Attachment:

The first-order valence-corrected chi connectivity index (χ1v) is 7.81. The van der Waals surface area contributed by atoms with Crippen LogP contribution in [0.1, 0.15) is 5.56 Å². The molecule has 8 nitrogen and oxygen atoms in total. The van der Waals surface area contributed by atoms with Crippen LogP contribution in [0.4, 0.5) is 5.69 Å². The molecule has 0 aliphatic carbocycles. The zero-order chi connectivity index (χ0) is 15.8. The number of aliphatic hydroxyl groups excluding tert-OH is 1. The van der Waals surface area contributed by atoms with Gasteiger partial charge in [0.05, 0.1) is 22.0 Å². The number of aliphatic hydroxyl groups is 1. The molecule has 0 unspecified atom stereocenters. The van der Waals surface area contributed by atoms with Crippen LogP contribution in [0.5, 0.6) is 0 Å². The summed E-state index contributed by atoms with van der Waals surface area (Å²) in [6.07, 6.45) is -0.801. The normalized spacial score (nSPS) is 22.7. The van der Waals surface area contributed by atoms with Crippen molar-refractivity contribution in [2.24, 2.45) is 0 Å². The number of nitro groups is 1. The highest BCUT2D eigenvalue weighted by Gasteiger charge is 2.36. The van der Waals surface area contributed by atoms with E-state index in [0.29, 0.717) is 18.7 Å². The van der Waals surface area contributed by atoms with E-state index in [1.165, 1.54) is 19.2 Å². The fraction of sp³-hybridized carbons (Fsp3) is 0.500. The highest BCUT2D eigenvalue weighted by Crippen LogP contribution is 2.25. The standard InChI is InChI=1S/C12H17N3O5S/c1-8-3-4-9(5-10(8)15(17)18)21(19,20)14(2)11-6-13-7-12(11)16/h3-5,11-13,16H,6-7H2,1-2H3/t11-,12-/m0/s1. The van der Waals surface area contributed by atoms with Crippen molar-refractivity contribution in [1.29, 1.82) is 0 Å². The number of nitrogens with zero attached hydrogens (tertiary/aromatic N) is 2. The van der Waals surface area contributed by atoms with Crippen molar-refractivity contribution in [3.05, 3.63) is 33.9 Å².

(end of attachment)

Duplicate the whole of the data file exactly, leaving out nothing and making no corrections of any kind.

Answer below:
The first-order valence-corrected chi connectivity index (χ1v) is 7.81. The van der Waals surface area contributed by atoms with Crippen LogP contribution in [0.1, 0.15) is 5.56 Å². The molecule has 8 nitrogen and oxygen atoms in total. The van der Waals surface area contributed by atoms with Crippen LogP contribution in [0.4, 0.5) is 5.69 Å². The molecule has 0 aliphatic carbocycles. The zero-order chi connectivity index (χ0) is 15.8. The number of aliphatic hydroxyl groups excluding tert-OH is 1. The van der Waals surface area contributed by atoms with Gasteiger partial charge in [0.05, 0.1) is 22.0 Å². The number of aliphatic hydroxyl groups is 1. The molecule has 0 unspecified atom stereocenters. The van der Waals surface area contributed by atoms with Crippen LogP contribution in [0.5, 0.6) is 0 Å². The summed E-state index contributed by atoms with van der Waals surface area (Å²) in [6.07, 6.45) is -0.801. The normalized spacial score (nSPS) is 22.7. The van der Waals surface area contributed by atoms with Crippen molar-refractivity contribution in [2.24, 2.45) is 0 Å². The number of nitro groups is 1. The highest BCUT2D eigenvalue weighted by Gasteiger charge is 2.36. The van der Waals surface area contributed by atoms with E-state index in [0.29, 0.717) is 18.7 Å². The van der Waals surface area contributed by atoms with E-state index in [1.165, 1.54) is 19.2 Å². The fraction of sp³-hybridized carbons (Fsp3) is 0.500. The highest BCUT2D eigenvalue weighted by Crippen LogP contribution is 2.25. The standard InChI is InChI=1S/C12H17N3O5S/c1-8-3-4-9(5-10(8)15(17)18)21(19,20)14(2)11-6-13-7-12(11)16/h3-5,11-13,16H,6-7H2,1-2H3/t11-,12-/m0/s1. The van der Waals surface area contributed by atoms with Crippen molar-refractivity contribution in [1.29, 1.82) is 0 Å². The number of nitrogens with zero attached hydrogens (tertiary/aromatic N) is 2. The van der Waals surface area contributed by atoms with Crippen molar-refractivity contribution in [3.05, 3.63) is 33.9 Å².